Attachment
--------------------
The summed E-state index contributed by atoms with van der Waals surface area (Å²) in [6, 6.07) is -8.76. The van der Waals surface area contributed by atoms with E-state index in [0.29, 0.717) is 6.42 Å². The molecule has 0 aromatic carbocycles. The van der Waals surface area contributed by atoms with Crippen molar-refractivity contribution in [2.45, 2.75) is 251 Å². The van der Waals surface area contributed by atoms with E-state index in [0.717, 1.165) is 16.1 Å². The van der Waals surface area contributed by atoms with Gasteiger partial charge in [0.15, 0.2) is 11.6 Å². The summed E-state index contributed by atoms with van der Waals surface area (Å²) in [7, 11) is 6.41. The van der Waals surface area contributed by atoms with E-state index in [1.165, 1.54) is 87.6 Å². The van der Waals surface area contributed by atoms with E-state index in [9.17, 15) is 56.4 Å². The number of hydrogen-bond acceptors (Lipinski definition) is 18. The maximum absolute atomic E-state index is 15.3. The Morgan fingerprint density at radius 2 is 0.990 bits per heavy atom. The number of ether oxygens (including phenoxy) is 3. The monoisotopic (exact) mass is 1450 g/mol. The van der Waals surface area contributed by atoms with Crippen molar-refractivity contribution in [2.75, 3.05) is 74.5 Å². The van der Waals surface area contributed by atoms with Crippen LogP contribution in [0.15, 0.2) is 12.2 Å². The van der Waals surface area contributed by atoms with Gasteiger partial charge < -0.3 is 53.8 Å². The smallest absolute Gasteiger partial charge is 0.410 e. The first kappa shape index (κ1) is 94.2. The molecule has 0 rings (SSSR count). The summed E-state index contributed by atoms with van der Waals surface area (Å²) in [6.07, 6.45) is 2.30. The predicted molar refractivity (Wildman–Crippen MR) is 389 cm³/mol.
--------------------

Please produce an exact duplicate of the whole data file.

The summed E-state index contributed by atoms with van der Waals surface area (Å²) in [6, 6.07) is -8.76. The van der Waals surface area contributed by atoms with E-state index in [0.29, 0.717) is 6.42 Å². The molecule has 0 aromatic carbocycles. The van der Waals surface area contributed by atoms with Crippen molar-refractivity contribution in [2.45, 2.75) is 251 Å². The van der Waals surface area contributed by atoms with E-state index in [0.717, 1.165) is 16.1 Å². The van der Waals surface area contributed by atoms with Gasteiger partial charge in [0.15, 0.2) is 11.6 Å². The summed E-state index contributed by atoms with van der Waals surface area (Å²) in [7, 11) is 6.41. The van der Waals surface area contributed by atoms with E-state index in [1.165, 1.54) is 87.6 Å². The van der Waals surface area contributed by atoms with E-state index in [9.17, 15) is 56.4 Å². The number of hydrogen-bond acceptors (Lipinski definition) is 18. The maximum absolute atomic E-state index is 15.3. The Morgan fingerprint density at radius 2 is 0.990 bits per heavy atom. The number of ether oxygens (including phenoxy) is 3. The monoisotopic (exact) mass is 1450 g/mol. The van der Waals surface area contributed by atoms with Crippen molar-refractivity contribution in [2.75, 3.05) is 74.5 Å². The van der Waals surface area contributed by atoms with Crippen LogP contribution in [0.15, 0.2) is 12.2 Å². The van der Waals surface area contributed by atoms with Gasteiger partial charge < -0.3 is 53.8 Å². The smallest absolute Gasteiger partial charge is 0.410 e. The first kappa shape index (κ1) is 94.2. The molecule has 0 rings (SSSR count). The summed E-state index contributed by atoms with van der Waals surface area (Å²) in [6.07, 6.45) is 2.30. The predicted molar refractivity (Wildman–Crippen MR) is 389 cm³/mol.